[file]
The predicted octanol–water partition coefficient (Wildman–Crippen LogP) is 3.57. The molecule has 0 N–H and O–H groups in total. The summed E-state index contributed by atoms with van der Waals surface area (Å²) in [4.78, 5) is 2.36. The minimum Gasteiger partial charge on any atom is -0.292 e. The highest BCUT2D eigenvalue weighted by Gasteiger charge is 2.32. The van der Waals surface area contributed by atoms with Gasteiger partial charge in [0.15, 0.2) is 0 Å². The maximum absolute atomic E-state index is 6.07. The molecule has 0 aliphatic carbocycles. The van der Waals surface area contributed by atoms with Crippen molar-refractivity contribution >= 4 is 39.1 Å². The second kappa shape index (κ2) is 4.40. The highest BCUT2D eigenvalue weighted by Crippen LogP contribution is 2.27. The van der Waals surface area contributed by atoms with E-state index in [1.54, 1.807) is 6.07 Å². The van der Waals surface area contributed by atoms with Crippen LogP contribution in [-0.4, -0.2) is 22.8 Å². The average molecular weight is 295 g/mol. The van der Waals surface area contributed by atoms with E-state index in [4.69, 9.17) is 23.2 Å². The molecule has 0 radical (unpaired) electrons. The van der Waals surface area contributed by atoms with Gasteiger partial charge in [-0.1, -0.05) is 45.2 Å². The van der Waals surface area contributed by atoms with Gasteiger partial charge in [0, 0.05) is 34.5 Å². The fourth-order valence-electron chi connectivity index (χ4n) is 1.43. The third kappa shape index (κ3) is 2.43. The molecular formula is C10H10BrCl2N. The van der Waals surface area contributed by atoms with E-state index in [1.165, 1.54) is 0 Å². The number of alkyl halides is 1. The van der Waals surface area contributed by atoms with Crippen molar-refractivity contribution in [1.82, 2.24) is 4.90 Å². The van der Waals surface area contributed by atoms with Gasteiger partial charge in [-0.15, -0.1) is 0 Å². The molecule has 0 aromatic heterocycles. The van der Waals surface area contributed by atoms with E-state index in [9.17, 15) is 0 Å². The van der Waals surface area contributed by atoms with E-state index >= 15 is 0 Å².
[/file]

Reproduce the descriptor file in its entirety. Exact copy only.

The predicted octanol–water partition coefficient (Wildman–Crippen LogP) is 3.57. The molecule has 0 N–H and O–H groups in total. The summed E-state index contributed by atoms with van der Waals surface area (Å²) in [4.78, 5) is 2.36. The minimum Gasteiger partial charge on any atom is -0.292 e. The highest BCUT2D eigenvalue weighted by Gasteiger charge is 2.32. The van der Waals surface area contributed by atoms with Gasteiger partial charge in [0.15, 0.2) is 0 Å². The maximum absolute atomic E-state index is 6.07. The molecule has 0 aliphatic carbocycles. The van der Waals surface area contributed by atoms with Crippen molar-refractivity contribution >= 4 is 39.1 Å². The second kappa shape index (κ2) is 4.40. The highest BCUT2D eigenvalue weighted by Crippen LogP contribution is 2.27. The van der Waals surface area contributed by atoms with E-state index in [1.54, 1.807) is 6.07 Å². The van der Waals surface area contributed by atoms with Crippen LogP contribution in [-0.4, -0.2) is 22.8 Å². The average molecular weight is 295 g/mol. The van der Waals surface area contributed by atoms with E-state index in [4.69, 9.17) is 23.2 Å². The molecule has 0 radical (unpaired) electrons. The van der Waals surface area contributed by atoms with Gasteiger partial charge in [-0.1, -0.05) is 45.2 Å². The van der Waals surface area contributed by atoms with Gasteiger partial charge in [0, 0.05) is 34.5 Å². The fourth-order valence-electron chi connectivity index (χ4n) is 1.43. The third kappa shape index (κ3) is 2.43. The molecular formula is C10H10BrCl2N. The van der Waals surface area contributed by atoms with E-state index in [1.165, 1.54) is 0 Å². The number of alkyl halides is 1. The van der Waals surface area contributed by atoms with Crippen molar-refractivity contribution in [1.82, 2.24) is 4.90 Å². The van der Waals surface area contributed by atoms with Gasteiger partial charge in [-0.15, -0.1) is 0 Å². The molecule has 0 aromatic heterocycles. The van der Waals surface area contributed by atoms with E-state index in [9.17, 15) is 0 Å². The van der Waals surface area contributed by atoms with E-state index >= 15 is 0 Å².